Long ago and far away

Friday, September 19, 2008

Somalia: Escorted Food Ship Arrives Safely


World Food Program ship arrives in Somali with food, as set out here:
A ship ferrying UN food aid arrived in Somalia's Mogadishu port Thursday escorted by a Canadian frigate to deter an attack by pirates.

The Golina carried 4,000 tonnes of food to the war-torn country, where at least 3.2 million people are facing shortages, an AFP correspondent aboard the Canadian frigate Ville de Qebec reported.

The World Food Programme-chartered ship will spend four days offloading its cargo while the frigate returns to the Kenyan port of Mombasa to escort a second ship to Somalia.

African Union troops in Mogadishu are providing security.

With rampant piracy and rising insecurity in Somalia, sea transport is the last lifeline for the hunger-stricken Somalis.
And, we hear from the skipper of the Canadian escort ship:
The commanding officer of HMCS Ville de Quebec had to escort a United Nations ship delivering aid to the war-torn country and after Somali pirates seized two vessels earlier this week, he knew it was a risky mission.

As he watched the food aid containers offload at Somalia's Mogadishu port Thursday, Commander Chris Dickinson breathed a sigh of relief.

The Canadian frigate began assisting World Food Programme (WFP) ships last month as they go about transporting food supplies from Kenya to Somalia where at least 3.2 million people are facing shortages.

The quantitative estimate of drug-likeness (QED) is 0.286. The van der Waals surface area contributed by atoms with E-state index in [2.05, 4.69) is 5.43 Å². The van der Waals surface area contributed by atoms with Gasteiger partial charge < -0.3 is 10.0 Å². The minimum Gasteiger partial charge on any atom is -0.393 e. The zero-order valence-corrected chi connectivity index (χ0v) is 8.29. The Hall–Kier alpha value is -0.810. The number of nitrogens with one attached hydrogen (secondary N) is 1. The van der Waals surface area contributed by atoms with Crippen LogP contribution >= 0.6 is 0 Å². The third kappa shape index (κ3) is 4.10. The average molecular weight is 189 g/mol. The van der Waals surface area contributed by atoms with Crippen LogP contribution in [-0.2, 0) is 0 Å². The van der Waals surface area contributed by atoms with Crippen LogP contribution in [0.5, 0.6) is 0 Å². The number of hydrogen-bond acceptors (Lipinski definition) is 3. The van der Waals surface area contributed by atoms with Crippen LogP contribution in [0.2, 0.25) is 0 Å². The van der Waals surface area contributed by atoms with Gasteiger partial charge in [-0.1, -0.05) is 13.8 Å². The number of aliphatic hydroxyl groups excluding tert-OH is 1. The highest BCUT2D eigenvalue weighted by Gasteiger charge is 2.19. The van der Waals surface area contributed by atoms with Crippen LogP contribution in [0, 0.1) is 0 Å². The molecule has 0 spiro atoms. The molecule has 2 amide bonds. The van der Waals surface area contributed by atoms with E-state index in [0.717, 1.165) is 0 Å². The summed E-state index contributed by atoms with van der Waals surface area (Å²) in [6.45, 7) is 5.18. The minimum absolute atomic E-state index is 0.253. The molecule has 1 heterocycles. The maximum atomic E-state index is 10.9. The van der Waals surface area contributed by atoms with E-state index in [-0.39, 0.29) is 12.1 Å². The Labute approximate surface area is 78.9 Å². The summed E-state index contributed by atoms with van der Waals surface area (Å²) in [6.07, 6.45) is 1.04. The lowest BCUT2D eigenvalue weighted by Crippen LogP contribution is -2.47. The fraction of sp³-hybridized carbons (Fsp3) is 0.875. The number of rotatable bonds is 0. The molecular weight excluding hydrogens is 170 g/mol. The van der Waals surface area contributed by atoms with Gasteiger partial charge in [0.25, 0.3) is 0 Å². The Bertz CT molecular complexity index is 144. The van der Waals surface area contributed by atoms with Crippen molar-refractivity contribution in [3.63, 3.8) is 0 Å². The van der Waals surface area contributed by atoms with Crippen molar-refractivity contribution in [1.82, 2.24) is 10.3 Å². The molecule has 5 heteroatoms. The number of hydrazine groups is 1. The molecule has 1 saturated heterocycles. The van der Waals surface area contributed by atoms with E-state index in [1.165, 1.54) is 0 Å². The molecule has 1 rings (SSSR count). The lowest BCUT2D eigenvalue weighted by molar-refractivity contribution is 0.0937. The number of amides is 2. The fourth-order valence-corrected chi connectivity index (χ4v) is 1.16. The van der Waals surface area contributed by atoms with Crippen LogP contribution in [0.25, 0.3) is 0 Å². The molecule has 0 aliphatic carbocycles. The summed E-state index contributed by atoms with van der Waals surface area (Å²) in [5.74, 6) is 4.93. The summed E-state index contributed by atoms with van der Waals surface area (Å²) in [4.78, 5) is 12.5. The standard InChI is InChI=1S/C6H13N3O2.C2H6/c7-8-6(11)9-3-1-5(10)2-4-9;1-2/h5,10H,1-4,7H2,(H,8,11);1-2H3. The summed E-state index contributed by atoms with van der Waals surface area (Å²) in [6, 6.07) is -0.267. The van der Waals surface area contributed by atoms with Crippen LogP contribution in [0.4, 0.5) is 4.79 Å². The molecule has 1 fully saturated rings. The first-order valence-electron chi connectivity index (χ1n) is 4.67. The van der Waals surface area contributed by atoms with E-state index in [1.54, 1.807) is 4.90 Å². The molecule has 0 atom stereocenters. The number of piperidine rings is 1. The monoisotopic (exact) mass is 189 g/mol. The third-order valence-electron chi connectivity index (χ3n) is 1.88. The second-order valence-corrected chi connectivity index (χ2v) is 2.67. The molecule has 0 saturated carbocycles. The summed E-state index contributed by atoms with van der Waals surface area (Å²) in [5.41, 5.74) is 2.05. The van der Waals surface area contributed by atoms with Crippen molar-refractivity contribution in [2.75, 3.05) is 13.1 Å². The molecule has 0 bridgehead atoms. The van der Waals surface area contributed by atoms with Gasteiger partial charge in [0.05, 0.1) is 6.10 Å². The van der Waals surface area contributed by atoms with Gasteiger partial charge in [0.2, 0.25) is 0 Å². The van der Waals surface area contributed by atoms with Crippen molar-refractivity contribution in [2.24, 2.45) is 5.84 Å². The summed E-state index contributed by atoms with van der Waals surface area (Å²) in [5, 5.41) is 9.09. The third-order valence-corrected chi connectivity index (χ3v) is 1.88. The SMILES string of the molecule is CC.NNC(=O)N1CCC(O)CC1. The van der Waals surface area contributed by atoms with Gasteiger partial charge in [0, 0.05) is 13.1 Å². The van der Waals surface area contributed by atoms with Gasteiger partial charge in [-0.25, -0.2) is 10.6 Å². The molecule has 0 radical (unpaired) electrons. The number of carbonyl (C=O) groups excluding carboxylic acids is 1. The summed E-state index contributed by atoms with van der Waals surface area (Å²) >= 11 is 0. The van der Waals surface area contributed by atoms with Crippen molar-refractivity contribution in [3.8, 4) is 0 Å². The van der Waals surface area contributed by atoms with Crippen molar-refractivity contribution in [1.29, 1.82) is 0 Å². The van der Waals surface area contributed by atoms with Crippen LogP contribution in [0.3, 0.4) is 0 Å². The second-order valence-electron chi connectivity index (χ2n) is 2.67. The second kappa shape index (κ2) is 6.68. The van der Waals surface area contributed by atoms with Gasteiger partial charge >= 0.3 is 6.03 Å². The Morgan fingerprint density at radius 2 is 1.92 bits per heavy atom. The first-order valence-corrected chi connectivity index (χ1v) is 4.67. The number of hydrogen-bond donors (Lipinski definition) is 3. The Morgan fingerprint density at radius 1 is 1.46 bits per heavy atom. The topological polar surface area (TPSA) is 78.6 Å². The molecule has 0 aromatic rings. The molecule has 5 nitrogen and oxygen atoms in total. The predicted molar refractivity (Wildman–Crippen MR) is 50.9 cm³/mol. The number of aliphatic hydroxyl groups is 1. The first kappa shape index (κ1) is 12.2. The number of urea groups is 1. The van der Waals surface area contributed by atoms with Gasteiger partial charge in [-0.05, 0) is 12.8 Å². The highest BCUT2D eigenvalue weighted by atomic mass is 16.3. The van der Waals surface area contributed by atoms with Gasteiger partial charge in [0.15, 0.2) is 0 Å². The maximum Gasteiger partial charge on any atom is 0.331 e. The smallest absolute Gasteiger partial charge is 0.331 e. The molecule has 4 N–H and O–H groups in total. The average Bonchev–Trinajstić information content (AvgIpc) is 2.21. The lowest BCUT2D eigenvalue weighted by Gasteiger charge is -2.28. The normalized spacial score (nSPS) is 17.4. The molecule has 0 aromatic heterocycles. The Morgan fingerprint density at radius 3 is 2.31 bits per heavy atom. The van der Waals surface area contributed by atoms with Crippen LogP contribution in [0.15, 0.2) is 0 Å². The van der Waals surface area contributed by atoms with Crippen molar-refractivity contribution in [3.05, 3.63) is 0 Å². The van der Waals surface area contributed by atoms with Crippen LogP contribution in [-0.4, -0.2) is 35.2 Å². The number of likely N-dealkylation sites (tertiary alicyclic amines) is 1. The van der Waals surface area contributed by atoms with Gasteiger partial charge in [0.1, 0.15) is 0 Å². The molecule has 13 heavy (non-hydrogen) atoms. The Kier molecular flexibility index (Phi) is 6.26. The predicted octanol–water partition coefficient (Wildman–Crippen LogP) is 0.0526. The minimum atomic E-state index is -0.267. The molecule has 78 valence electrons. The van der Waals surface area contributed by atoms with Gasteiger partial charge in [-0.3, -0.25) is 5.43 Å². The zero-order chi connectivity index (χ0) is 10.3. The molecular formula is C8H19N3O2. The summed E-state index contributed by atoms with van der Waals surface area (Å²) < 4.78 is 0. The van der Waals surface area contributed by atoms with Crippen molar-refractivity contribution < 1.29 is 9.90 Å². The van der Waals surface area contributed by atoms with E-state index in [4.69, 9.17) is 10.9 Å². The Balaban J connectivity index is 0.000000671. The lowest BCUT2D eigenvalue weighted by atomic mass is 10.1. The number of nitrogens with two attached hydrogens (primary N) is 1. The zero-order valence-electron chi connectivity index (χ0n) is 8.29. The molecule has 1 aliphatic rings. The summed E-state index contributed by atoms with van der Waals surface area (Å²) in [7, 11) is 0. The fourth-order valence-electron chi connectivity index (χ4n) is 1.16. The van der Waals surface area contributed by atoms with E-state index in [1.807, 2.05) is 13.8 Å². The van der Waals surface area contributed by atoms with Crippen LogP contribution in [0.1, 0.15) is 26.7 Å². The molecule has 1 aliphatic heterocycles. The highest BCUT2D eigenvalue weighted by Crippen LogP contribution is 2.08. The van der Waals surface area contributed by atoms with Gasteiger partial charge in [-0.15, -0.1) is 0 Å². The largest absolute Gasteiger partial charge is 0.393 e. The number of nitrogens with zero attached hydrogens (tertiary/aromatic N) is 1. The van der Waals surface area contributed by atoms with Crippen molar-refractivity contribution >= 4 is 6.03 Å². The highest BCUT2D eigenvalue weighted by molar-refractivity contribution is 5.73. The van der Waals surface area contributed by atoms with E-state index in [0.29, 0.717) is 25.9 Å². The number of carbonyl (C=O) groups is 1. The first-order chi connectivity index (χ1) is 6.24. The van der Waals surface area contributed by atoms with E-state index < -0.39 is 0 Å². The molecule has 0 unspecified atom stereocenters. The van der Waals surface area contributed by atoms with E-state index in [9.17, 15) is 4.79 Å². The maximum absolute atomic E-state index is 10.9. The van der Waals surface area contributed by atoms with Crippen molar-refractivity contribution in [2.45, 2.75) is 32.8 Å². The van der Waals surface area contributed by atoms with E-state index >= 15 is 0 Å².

Dickinson eventually lifted the onboard red alert signal when he was certain there was no further risk of an insurgent rocket attack.

"It feels great. I always feel relieved at that stage," he said. "When I'm heading off again, I'm looking forward to the next one."

Ninety minutes earlier, as both vessels entered Somali waters, the rise in tension and focus onboard HMCS Ville de Quebec was palpable.

Silence quickly descended on board as the alert level was notched up to yellow and then red, leaving only a gentle humming from the ship's engines.

Men wearing flak jackets and armed with assault rifles spread out along the deck, and in the ship's command centre officers carefully orchestrated the final approach.

According to the commander it is during this latter stage in the voyage when they are the greatest threat from speedboats laden with explosives ramming the hull or rockets fired from the shore.

A brief anxious moment followed when officers caught sight of a small Somali fishing boat stray from the mouth of Mogadishu port. But the threat was short lived.

"Normally, when we are at sea, the risks come from the pirates. But when we get to coast, it becomes different: ashore violence and terrorist attacks," said Dickinson.

Outside a helicopter took off for a reconnaissance flight, while seamen lowered a speedboat to fetch the Canadian naval officers from the Golina, the WFP cargo ship.

HMCS Ville de Quebec's escort ended two nautical miles (3.7 kilometres) off the Somali coast.

Two speedboats carrying armed Ugandan soldiers from the African Union peacekeeping mission in Somalia came to meet the Golina and guide it to the offloading point at the port.

Having completed its mission, the Ville de Quebec immediately heads back to the Kenyan port of Mombasa, where the next WFP cargo ship is expected from the South African port of Durban in a few days.
Once ashore, the food will be controlled by...?

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